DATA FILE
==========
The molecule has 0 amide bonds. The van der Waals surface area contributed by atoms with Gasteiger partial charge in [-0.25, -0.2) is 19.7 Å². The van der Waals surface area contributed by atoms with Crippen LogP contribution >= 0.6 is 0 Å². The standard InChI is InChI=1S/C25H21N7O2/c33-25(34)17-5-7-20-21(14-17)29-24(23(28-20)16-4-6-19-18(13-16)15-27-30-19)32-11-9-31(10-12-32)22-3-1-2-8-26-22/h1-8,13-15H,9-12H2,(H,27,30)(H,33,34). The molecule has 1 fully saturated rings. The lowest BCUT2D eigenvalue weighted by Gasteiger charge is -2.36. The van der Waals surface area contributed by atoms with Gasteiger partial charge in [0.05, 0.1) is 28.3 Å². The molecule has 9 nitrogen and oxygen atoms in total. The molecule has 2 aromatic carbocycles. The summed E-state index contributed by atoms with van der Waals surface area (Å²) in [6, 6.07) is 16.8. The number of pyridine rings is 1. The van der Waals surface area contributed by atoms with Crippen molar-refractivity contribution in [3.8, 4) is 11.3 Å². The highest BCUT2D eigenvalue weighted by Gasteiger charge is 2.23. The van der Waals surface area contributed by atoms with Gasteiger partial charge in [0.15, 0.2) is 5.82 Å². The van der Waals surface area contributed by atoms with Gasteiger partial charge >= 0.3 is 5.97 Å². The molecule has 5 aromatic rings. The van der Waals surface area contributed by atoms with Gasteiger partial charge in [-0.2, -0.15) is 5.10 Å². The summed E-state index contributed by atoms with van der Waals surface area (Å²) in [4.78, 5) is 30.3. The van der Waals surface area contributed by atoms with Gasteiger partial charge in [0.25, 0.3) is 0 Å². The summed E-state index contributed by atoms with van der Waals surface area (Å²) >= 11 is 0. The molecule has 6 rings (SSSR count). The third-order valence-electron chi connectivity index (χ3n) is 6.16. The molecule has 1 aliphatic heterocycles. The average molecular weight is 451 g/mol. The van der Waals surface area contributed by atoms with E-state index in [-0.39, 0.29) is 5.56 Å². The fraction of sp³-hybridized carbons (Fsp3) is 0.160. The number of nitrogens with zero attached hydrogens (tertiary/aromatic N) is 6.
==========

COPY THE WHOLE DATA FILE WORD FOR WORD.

The molecule has 0 amide bonds. The van der Waals surface area contributed by atoms with Gasteiger partial charge in [-0.25, -0.2) is 19.7 Å². The van der Waals surface area contributed by atoms with Crippen LogP contribution >= 0.6 is 0 Å². The standard InChI is InChI=1S/C25H21N7O2/c33-25(34)17-5-7-20-21(14-17)29-24(23(28-20)16-4-6-19-18(13-16)15-27-30-19)32-11-9-31(10-12-32)22-3-1-2-8-26-22/h1-8,13-15H,9-12H2,(H,27,30)(H,33,34). The molecule has 1 fully saturated rings. The lowest BCUT2D eigenvalue weighted by Gasteiger charge is -2.36. The van der Waals surface area contributed by atoms with Gasteiger partial charge in [0.05, 0.1) is 28.3 Å². The molecule has 9 nitrogen and oxygen atoms in total. The molecule has 2 aromatic carbocycles. The summed E-state index contributed by atoms with van der Waals surface area (Å²) in [6, 6.07) is 16.8. The number of pyridine rings is 1. The van der Waals surface area contributed by atoms with Crippen molar-refractivity contribution in [3.8, 4) is 11.3 Å². The highest BCUT2D eigenvalue weighted by Gasteiger charge is 2.23. The van der Waals surface area contributed by atoms with Gasteiger partial charge in [0.15, 0.2) is 5.82 Å². The van der Waals surface area contributed by atoms with Gasteiger partial charge >= 0.3 is 5.97 Å². The molecule has 5 aromatic rings. The van der Waals surface area contributed by atoms with Gasteiger partial charge in [-0.2, -0.15) is 5.10 Å². The summed E-state index contributed by atoms with van der Waals surface area (Å²) in [4.78, 5) is 30.3. The van der Waals surface area contributed by atoms with Gasteiger partial charge in [0.25, 0.3) is 0 Å². The summed E-state index contributed by atoms with van der Waals surface area (Å²) >= 11 is 0. The molecule has 6 rings (SSSR count). The third-order valence-electron chi connectivity index (χ3n) is 6.16. The molecule has 1 aliphatic heterocycles. The average molecular weight is 451 g/mol. The van der Waals surface area contributed by atoms with E-state index in [-0.39, 0.29) is 5.56 Å². The fraction of sp³-hybridized carbons (Fsp3) is 0.160. The number of nitrogens with zero attached hydrogens (tertiary/aromatic N) is 6.